Brian Hines of the Proper Beast Charcuterie on Using Local Ingredients and Making Sausage

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When it comes to sausage-making, Brian Hines got a late start. He taught himself to cook in his mid-30s, and it was only a year ago that he started the Proper Beast Charcuterie. But Hines is happy with his progress. He sells his handcrafted meats at local farmers markets. Everything in Hines’ stall is made from local ingredients — from his bratwurst to his chorizo dip. And local establishments including Crudo and La Grande Orange have incorporated Hines’ products into their menus.

The Proper Beast logo features a pig in a suit and top hat. With time, Hines hopes to open a storefront, and one day that gentleman hog may hang above the sidewalk. Until then, Hines is enjoying the grassroots circuit.

How did you start out?
I was working in the corporate world, nothing to do with food. I worked in finance, as an analyst. It was nothing that I ever wanted to be doing. When I ended up getting laid off, I thought, “All right, this is the time for me to jump ship and do my own thing.” I taught myself how to cook and found that I really loved cooking. I never imagined that that was what I’d want to be doing.

So how did you learn?
I watched a lot of TV. Cooks Illustrated. PBS. Food Network, of course. And I just read on the Internet, trial and error. A lot of oranges got thrown against the wall trying to make things that were above my pay grade.

Now your focus is on meats, right?
Right. Here, I’m just doing sausage. When I first realized I was going to do my own thing, I thought, “All right, what’s not being done in Phoenix?” There are so many great companies here doing food, and I didn’t want to do what everybody else is doing. When I started out, I wanted to have a cafe, then it was a food truck. I started looking into the costs and things, and I thought, “All right, let’s do farmers markets and make sure this thing is gonna fly.” I just looked around and saw there was no one doing Arizona-raised meats with only Arizona products. We use Arizona Angel red wine in our Italian sausage and Kilt Lifter ale in our beer brats. All our spices are from a local company. It took a few months to figure out how to do it, learning about the health codes and everything. It's been kind of a whirlwind.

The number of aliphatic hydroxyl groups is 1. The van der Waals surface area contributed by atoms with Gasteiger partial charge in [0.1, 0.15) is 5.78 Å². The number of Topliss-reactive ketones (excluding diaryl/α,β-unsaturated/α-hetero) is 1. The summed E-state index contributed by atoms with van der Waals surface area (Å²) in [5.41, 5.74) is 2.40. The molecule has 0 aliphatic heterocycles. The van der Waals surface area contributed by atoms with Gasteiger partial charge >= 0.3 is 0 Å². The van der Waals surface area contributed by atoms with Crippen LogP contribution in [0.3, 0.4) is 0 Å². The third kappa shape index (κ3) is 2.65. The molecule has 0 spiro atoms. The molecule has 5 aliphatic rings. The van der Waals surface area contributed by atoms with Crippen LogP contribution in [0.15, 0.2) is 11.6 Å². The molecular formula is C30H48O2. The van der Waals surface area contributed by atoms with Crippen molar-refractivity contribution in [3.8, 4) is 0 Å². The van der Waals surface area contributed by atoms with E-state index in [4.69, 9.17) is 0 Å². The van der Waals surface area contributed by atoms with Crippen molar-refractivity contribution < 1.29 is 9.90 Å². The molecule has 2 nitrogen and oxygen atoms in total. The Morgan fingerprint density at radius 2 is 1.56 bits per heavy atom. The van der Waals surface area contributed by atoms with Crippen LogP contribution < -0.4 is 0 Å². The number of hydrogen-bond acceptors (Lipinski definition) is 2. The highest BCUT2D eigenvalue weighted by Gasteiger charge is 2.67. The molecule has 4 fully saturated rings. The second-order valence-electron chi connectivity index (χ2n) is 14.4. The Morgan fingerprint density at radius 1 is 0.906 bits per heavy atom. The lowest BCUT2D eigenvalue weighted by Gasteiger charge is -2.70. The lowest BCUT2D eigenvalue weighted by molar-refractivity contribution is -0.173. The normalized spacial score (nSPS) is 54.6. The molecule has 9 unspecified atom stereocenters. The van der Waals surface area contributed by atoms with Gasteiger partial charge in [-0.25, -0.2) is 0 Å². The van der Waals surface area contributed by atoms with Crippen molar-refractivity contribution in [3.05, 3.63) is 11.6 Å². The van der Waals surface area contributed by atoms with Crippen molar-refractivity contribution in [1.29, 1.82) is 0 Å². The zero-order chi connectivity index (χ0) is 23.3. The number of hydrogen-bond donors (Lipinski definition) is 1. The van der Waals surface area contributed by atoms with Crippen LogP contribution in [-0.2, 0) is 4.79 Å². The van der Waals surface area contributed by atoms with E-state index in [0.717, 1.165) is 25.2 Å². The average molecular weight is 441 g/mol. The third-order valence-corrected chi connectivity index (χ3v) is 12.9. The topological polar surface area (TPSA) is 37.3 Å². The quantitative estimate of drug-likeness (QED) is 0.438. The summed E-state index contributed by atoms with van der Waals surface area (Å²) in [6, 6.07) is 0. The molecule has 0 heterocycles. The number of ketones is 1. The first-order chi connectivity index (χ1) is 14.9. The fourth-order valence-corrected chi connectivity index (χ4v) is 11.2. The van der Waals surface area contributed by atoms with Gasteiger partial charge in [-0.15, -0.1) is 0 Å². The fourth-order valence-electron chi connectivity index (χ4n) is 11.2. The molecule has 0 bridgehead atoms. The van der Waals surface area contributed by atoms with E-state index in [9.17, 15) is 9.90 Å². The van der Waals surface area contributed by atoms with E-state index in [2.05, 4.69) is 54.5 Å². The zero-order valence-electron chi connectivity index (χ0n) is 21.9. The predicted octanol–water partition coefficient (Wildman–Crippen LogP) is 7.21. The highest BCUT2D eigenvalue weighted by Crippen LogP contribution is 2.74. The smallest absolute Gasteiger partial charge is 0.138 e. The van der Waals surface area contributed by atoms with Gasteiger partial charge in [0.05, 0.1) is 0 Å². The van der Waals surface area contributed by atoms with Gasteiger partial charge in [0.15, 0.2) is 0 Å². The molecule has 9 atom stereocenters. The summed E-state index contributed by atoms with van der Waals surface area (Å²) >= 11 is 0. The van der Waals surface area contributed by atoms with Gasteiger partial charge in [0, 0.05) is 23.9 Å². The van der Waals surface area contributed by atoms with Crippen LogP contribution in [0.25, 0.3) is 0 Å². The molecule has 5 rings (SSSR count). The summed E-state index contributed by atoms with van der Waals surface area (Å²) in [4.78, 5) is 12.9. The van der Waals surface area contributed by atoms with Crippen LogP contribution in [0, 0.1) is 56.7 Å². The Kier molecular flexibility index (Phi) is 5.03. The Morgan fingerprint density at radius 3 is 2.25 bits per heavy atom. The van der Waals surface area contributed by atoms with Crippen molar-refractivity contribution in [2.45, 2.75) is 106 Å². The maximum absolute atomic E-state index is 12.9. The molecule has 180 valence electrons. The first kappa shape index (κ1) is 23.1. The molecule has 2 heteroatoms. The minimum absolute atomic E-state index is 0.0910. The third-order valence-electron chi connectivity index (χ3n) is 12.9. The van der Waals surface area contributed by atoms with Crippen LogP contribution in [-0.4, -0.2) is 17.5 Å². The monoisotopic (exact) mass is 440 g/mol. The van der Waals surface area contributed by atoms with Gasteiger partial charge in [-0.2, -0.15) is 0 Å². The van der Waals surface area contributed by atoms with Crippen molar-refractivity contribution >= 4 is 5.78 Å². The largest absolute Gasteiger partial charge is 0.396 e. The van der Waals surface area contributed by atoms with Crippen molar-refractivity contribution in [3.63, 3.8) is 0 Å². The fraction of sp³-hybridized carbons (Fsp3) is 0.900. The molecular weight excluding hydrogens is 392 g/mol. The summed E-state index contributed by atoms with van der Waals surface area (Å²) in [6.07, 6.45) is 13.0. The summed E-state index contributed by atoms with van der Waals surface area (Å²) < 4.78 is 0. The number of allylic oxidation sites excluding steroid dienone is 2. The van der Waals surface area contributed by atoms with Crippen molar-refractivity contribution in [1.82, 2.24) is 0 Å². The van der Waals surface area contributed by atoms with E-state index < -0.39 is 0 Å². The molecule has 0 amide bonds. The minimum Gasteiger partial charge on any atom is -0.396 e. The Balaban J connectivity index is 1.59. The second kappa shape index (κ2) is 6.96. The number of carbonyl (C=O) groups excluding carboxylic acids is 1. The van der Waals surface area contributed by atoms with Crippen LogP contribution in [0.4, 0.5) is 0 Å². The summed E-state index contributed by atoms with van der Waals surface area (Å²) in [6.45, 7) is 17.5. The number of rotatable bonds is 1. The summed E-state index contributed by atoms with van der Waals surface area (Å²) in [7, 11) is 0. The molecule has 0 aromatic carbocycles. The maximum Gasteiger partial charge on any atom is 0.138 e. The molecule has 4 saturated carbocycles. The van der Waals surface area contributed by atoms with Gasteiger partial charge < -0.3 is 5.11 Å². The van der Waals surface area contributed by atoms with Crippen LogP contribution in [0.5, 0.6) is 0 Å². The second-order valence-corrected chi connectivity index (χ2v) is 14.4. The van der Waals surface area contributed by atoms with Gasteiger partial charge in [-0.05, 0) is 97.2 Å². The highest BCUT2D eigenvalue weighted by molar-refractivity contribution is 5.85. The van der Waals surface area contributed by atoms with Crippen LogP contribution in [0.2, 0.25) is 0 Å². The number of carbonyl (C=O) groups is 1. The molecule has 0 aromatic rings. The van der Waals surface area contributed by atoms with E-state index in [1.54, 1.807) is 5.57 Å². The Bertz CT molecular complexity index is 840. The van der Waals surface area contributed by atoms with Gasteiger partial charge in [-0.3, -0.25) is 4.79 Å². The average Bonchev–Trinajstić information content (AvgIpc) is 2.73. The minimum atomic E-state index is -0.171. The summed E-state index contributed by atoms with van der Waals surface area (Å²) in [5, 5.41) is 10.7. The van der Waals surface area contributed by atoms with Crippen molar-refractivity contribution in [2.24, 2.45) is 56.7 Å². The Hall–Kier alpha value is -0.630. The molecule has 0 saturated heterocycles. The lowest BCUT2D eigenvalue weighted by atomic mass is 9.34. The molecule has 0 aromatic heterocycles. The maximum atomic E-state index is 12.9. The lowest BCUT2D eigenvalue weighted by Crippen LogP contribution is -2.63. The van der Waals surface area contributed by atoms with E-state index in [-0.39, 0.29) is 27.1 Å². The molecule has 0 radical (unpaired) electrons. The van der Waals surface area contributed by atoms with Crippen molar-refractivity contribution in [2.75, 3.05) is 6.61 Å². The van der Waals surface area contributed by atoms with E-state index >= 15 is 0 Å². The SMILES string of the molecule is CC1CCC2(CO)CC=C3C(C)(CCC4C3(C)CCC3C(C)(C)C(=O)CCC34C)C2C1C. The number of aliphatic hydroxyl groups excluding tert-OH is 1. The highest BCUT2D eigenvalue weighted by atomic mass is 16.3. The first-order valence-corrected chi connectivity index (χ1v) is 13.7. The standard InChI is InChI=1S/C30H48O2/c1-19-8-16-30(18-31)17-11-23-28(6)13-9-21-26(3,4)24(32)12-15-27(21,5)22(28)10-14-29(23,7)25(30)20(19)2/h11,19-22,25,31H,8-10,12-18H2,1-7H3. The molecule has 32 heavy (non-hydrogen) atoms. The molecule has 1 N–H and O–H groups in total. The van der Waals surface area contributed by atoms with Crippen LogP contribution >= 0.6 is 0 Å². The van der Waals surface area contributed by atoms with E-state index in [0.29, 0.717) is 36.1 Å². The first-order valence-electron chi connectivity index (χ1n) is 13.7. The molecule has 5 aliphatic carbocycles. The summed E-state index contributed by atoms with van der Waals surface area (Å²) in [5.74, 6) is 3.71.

A lot of people think of sausage a just a bunch of crap in casings. But what does sausage mean to you?
I only use the shoulder cuts of the pork — and fat, of course — but I don’t use any leftover bits. I make a scrapple, which lots of people know as Pennsylvania Dutch scrapple. Usually it’s gray, it’s weird, it’s made from what they swept off the floor. But for that, I use a breakfast sausage, which has an unsweetened cinnamon apple sauce in it. Even our scrapple is the good stuff. All of our hotdogs are all good cuts of meat. I’m not using any of the junk. None of the innards or head or anything like that.

Is there a typical type of customer?
At the Phoenix market, it’s a lot of students, younger families that have just moved into the area. A lot of tourists come by, and they’re great. Nobody comes to a farmers market in a bad mood. It’s one of the things that I hated about the corporate world and that I love about this job. I know that when somebody shows up, they’re going to be happy I’m here. They’re not going to be miserable or yelling about something. We have markets in Gilbert and Ahwatukee, and those are more neighborhood markets. It’s fun to see a lot of the same people week after week and develop a rapport with them. Half of the job here is socializing.

Where does name Proper Beast come from?
We made it up. We had put together a huge list of names, trying to figure out what sounded good, without limiting ourselves to doing one thing. We were sitting around with a friend and we said, “What about the Proper Beast?” And we thought, “That’s kind of perfect.”

Does it mean anything to you?
No. It’s just a great name. My husband [Thom Barbour] does all the graphic design and our online presence. He’s a photographer and graphic designer, so that’s his thing. And then a friend of ours who went to art school did the logo — the pig drawing. I wanted [the pig] to be almost like an 18th-century French dandy. I Googled images of those and sent them to our friend. The name and the pig bring a lot of people in, even vegetarians. They’re like, “We don’t want anything to do with [the meat], but we love the pig.”

For more information about the Proper Beast, including the menu and weekly schedule, visit www.theproperbeast.com.

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